Hoda Katebi giving a talk on white supremacy. Courtesy of @hodakatebi.

While the platform is still fairly green, they’ve already got an international readership and contributor list. Cristián says that 20 percent of their readers are in the UK and Europe, and many of their writers live in places like Paris, Los Angeles, and Detroit. That’s what excites Cristián the most. “When we first started, we had to find the contributors. Now we’re having writers come to us from all over the world,” she said.

While Cristián is excited to see the platform grow, one of her main concerns is maintaining SUSTAIN’s integrity. While she appreciates every opportunity they can get, she says, she wants to make sure that the brands they work with are truly sustainable and not guilty of greenwashing – falsely marketing their product as environmentally friendly. On top of this, she wants to make sure SUSTAIN honors the budget needs of their demographic – Gen Z and millennials, skewed slightly toward Gen Z.

“Companies are now jumping on the bandwagon,” Cristián said. Because of this, “people think they need to spend money to be sustainable.” Growing up in a lower income household, Cristián’s mother would do things like wash and reuse Ziploc bags, plastic water bottles, and plastic utensils. It wasn’t to be sustainable, necessarily – it was to be frugal. But Cristián remembered those habits, and realized how they might help people with limited disposable income but a big desire to limit their waste. This sparked the concept for last week’s Sustainability Superstars Summer Soiree, for which SUSTAIN teamed up with influencers like Refinery29’s Mi Anne Chan and Dominique Drakeford of Sustainable Brooklyn to present budget-friendly ways of reducing waste.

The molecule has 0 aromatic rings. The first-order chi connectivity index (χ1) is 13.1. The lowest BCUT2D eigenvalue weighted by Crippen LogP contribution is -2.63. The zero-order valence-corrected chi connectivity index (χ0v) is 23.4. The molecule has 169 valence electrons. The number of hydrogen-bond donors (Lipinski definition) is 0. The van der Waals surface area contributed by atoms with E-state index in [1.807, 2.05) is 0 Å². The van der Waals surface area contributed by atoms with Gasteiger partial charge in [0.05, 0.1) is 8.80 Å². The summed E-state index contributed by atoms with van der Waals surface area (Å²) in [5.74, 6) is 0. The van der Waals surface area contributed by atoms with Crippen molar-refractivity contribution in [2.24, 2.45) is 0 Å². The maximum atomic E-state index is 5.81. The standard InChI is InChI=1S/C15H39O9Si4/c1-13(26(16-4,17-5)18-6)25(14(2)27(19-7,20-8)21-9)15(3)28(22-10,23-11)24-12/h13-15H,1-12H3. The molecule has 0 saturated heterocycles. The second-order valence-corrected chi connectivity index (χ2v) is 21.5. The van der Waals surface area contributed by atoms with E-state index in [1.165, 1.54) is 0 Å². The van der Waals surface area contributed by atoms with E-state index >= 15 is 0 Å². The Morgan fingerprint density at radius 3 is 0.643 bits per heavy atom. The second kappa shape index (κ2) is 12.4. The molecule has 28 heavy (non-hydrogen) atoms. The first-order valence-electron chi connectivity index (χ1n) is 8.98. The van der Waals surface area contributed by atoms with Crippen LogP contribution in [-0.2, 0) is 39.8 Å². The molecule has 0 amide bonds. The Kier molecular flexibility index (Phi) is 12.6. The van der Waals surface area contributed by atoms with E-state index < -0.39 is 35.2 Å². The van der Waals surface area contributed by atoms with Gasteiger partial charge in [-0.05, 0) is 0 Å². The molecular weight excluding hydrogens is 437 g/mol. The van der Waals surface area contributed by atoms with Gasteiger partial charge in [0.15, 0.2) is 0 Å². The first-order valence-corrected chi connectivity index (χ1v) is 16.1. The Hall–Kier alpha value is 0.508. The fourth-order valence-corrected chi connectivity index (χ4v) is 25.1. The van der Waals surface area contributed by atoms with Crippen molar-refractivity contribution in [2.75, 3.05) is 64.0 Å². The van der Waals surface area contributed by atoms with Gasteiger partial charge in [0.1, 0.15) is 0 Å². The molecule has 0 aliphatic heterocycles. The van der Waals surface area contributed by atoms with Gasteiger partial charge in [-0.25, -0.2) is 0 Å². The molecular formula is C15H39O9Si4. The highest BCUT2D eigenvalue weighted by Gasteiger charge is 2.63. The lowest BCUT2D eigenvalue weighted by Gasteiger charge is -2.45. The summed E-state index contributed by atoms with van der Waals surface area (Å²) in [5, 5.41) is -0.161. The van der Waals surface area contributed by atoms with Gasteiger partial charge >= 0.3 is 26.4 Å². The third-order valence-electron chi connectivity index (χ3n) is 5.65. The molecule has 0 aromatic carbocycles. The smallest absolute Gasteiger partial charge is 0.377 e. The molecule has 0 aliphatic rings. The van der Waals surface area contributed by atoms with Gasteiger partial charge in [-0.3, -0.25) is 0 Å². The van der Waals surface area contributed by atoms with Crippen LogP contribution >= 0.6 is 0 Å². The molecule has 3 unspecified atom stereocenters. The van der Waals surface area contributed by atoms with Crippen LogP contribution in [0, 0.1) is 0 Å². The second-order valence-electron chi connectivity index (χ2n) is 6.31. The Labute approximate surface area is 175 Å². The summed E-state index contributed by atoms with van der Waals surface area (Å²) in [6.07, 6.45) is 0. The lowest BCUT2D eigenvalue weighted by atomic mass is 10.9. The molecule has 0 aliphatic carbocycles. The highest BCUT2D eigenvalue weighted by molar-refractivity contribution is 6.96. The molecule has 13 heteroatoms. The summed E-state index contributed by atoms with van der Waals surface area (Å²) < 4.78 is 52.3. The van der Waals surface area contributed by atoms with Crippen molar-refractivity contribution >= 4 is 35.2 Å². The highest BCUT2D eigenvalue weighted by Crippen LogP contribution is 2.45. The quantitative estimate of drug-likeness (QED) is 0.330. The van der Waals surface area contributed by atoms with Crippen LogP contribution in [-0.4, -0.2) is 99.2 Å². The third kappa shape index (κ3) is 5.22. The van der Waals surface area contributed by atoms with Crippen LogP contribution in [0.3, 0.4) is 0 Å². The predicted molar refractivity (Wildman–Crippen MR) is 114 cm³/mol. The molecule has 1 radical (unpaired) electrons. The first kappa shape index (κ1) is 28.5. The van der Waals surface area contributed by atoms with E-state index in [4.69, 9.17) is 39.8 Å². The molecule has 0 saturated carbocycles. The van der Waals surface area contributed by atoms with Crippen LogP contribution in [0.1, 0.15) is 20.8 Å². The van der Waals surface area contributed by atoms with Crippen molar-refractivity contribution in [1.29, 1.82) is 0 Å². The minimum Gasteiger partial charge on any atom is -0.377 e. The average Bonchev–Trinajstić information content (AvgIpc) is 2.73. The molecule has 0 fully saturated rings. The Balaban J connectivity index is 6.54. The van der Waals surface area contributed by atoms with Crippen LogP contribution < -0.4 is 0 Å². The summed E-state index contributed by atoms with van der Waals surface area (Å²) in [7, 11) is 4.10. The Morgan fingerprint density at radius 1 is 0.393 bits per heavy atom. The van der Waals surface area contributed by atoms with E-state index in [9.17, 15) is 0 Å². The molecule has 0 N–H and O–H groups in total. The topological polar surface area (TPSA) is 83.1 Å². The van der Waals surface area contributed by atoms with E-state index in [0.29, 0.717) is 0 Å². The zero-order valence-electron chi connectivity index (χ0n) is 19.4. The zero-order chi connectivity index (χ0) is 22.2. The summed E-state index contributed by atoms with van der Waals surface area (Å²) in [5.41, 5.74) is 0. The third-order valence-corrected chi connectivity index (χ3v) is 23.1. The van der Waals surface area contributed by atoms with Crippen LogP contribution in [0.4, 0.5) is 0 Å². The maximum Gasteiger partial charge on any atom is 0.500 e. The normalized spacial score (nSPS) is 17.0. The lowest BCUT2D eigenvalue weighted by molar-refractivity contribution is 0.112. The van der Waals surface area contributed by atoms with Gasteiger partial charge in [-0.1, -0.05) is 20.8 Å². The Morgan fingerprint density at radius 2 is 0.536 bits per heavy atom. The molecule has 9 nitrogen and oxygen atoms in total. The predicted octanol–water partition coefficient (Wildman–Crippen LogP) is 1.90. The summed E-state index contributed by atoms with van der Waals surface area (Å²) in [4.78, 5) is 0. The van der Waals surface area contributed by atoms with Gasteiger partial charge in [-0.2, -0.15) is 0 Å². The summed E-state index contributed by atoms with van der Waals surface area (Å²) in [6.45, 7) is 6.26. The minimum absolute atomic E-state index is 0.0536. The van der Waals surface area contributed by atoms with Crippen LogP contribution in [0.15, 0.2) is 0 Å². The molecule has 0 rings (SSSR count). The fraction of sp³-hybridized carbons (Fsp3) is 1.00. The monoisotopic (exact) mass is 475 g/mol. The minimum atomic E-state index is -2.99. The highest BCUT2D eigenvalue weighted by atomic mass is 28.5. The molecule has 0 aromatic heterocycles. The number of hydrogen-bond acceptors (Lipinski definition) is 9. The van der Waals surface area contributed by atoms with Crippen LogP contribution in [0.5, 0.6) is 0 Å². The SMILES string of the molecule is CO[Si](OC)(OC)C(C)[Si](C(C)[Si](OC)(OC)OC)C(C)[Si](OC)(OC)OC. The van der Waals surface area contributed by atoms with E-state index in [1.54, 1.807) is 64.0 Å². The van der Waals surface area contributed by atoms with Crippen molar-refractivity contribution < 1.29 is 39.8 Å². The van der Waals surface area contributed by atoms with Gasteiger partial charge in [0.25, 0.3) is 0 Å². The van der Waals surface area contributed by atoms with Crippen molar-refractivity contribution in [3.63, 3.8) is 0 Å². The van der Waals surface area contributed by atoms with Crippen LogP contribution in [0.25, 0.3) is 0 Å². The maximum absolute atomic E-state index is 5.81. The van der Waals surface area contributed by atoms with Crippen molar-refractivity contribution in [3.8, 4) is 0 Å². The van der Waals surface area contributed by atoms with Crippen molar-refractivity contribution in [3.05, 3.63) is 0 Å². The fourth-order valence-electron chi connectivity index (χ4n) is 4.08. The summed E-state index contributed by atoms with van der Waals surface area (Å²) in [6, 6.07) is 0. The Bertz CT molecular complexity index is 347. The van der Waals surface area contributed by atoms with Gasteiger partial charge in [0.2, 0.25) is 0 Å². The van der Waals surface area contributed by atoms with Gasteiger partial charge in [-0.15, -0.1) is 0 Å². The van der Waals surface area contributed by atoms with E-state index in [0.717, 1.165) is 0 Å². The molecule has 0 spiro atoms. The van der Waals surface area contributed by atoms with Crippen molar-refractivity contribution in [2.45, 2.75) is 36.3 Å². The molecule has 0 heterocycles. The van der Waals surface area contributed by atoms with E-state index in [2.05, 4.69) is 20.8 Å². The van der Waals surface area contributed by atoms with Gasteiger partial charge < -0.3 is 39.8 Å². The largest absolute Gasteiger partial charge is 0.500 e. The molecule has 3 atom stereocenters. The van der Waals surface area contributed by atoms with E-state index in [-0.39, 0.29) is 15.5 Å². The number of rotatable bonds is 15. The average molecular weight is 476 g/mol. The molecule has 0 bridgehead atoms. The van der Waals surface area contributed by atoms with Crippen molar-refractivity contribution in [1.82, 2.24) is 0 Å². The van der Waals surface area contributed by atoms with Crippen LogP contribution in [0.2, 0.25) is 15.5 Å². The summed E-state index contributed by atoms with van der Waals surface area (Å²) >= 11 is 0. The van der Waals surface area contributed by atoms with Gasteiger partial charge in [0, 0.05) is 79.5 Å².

Flyer from event, courtesy of @sustainthemag.

Summer Soiree was the first panel SUSTAIN hosted since their launch last year, and it’s gotten Cristián pumped to do more, particularly through nonprofit work. For one, she’d like to teach kids about budget-friendly sustainability practices. “Action’s going to change with children,” she said. The team will host volunteer-based workshops in schools or at museums or libraries.

Still in its early stages, SUSTAIN is mostly a passion project for its staff. “Our major challenge is, how do we actually profit off this as a business?” Cristián said. Most of the staff maintain one or more side gigs or even a day job, but they devote much of their free time to growing the platform. In spite of the struggle involved, Cristián is proud of how far her team has come in just one year. 

“We’re all doing this because we like it,” said Baselice. “The goal is to really be a thing that we dedicate our lives to.”

You can check out SUSTAIN‘s website and their Instagram: @sustainthemag.

Cover photo courtesy of @sambaselice.